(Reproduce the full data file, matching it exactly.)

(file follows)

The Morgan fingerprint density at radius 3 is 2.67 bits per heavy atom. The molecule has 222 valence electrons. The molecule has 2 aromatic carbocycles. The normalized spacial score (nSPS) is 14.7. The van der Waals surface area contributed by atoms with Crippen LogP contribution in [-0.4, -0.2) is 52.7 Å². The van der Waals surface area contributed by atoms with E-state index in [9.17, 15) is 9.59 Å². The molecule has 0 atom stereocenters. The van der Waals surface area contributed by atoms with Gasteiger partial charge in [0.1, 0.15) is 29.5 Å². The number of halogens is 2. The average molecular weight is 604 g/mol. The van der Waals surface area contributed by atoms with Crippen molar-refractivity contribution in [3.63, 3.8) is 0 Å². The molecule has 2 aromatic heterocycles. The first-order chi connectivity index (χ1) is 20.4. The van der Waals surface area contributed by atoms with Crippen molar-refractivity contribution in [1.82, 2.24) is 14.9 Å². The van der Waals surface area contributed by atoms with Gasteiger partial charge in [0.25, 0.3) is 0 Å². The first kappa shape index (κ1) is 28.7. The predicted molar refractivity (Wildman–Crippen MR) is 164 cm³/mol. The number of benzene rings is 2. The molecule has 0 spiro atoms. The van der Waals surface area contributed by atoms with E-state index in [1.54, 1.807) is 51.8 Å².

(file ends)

The Morgan fingerprint density at radius 3 is 2.67 bits per heavy atom. The molecule has 222 valence electrons. The molecule has 2 aromatic carbocycles. The normalized spacial score (nSPS) is 14.7. The van der Waals surface area contributed by atoms with Crippen LogP contribution in [-0.4, -0.2) is 52.7 Å². The van der Waals surface area contributed by atoms with E-state index in [9.17, 15) is 9.59 Å². The molecule has 0 atom stereocenters. The van der Waals surface area contributed by atoms with Gasteiger partial charge in [0.1, 0.15) is 29.5 Å². The number of halogens is 2. The average molecular weight is 604 g/mol. The van der Waals surface area contributed by atoms with Crippen molar-refractivity contribution in [3.63, 3.8) is 0 Å². The molecule has 2 aromatic heterocycles. The first-order chi connectivity index (χ1) is 20.4. The van der Waals surface area contributed by atoms with Crippen molar-refractivity contribution in [1.82, 2.24) is 14.9 Å². The van der Waals surface area contributed by atoms with Gasteiger partial charge in [0.25, 0.3) is 0 Å². The first kappa shape index (κ1) is 28.7. The predicted molar refractivity (Wildman–Crippen MR) is 164 cm³/mol. The number of benzene rings is 2. The molecule has 0 spiro atoms. The van der Waals surface area contributed by atoms with E-state index in [1.54, 1.807) is 51.8 Å².